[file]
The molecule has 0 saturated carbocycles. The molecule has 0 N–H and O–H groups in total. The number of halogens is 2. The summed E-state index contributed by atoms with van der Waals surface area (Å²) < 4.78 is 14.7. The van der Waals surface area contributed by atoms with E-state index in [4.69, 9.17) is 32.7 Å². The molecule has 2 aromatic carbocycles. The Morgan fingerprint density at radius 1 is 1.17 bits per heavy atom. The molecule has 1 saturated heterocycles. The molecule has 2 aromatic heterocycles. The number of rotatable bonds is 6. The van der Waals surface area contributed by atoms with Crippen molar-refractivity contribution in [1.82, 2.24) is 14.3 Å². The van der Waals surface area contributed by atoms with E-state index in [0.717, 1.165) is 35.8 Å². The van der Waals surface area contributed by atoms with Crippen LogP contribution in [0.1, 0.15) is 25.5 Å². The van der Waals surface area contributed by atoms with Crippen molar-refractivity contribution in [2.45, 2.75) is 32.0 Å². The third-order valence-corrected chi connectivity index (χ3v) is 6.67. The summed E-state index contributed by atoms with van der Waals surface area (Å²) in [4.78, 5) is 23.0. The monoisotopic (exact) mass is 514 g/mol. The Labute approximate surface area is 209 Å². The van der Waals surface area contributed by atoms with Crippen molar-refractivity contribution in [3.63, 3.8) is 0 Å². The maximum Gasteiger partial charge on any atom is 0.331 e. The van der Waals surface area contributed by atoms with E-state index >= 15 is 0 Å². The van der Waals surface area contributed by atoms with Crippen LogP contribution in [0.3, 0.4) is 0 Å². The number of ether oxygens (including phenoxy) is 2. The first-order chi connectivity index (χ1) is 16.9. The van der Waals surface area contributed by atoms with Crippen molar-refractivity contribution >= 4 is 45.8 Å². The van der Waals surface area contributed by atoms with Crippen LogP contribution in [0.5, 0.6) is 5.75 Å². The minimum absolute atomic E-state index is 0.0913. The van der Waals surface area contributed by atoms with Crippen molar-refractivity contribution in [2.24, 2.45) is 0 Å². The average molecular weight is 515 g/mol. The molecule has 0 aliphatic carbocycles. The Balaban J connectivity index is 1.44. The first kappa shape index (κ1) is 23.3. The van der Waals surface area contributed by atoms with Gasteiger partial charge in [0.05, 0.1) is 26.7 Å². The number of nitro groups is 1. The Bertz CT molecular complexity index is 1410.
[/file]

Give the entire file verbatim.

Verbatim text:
The molecule has 0 saturated carbocycles. The molecule has 0 N–H and O–H groups in total. The number of halogens is 2. The summed E-state index contributed by atoms with van der Waals surface area (Å²) < 4.78 is 14.7. The van der Waals surface area contributed by atoms with E-state index in [4.69, 9.17) is 32.7 Å². The molecule has 2 aromatic carbocycles. The Morgan fingerprint density at radius 1 is 1.17 bits per heavy atom. The molecule has 1 saturated heterocycles. The molecule has 2 aromatic heterocycles. The number of rotatable bonds is 6. The van der Waals surface area contributed by atoms with Crippen molar-refractivity contribution in [1.82, 2.24) is 14.3 Å². The van der Waals surface area contributed by atoms with E-state index in [0.717, 1.165) is 35.8 Å². The van der Waals surface area contributed by atoms with Crippen LogP contribution in [0.1, 0.15) is 25.5 Å². The van der Waals surface area contributed by atoms with Crippen molar-refractivity contribution in [2.45, 2.75) is 32.0 Å². The third-order valence-corrected chi connectivity index (χ3v) is 6.67. The summed E-state index contributed by atoms with van der Waals surface area (Å²) in [4.78, 5) is 23.0. The monoisotopic (exact) mass is 514 g/mol. The Labute approximate surface area is 209 Å². The van der Waals surface area contributed by atoms with Crippen molar-refractivity contribution in [3.63, 3.8) is 0 Å². The maximum Gasteiger partial charge on any atom is 0.331 e. The van der Waals surface area contributed by atoms with E-state index >= 15 is 0 Å². The van der Waals surface area contributed by atoms with Crippen LogP contribution in [0.3, 0.4) is 0 Å². The number of ether oxygens (including phenoxy) is 2. The first-order chi connectivity index (χ1) is 16.9. The van der Waals surface area contributed by atoms with Crippen molar-refractivity contribution >= 4 is 45.8 Å². The van der Waals surface area contributed by atoms with Crippen LogP contribution in [0.5, 0.6) is 5.75 Å². The minimum absolute atomic E-state index is 0.0913. The van der Waals surface area contributed by atoms with Crippen molar-refractivity contribution in [2.24, 2.45) is 0 Å². The average molecular weight is 515 g/mol. The molecule has 0 aliphatic carbocycles. The Balaban J connectivity index is 1.44. The first kappa shape index (κ1) is 23.3. The van der Waals surface area contributed by atoms with Gasteiger partial charge in [0.05, 0.1) is 26.7 Å². The number of nitro groups is 1. The Bertz CT molecular complexity index is 1410.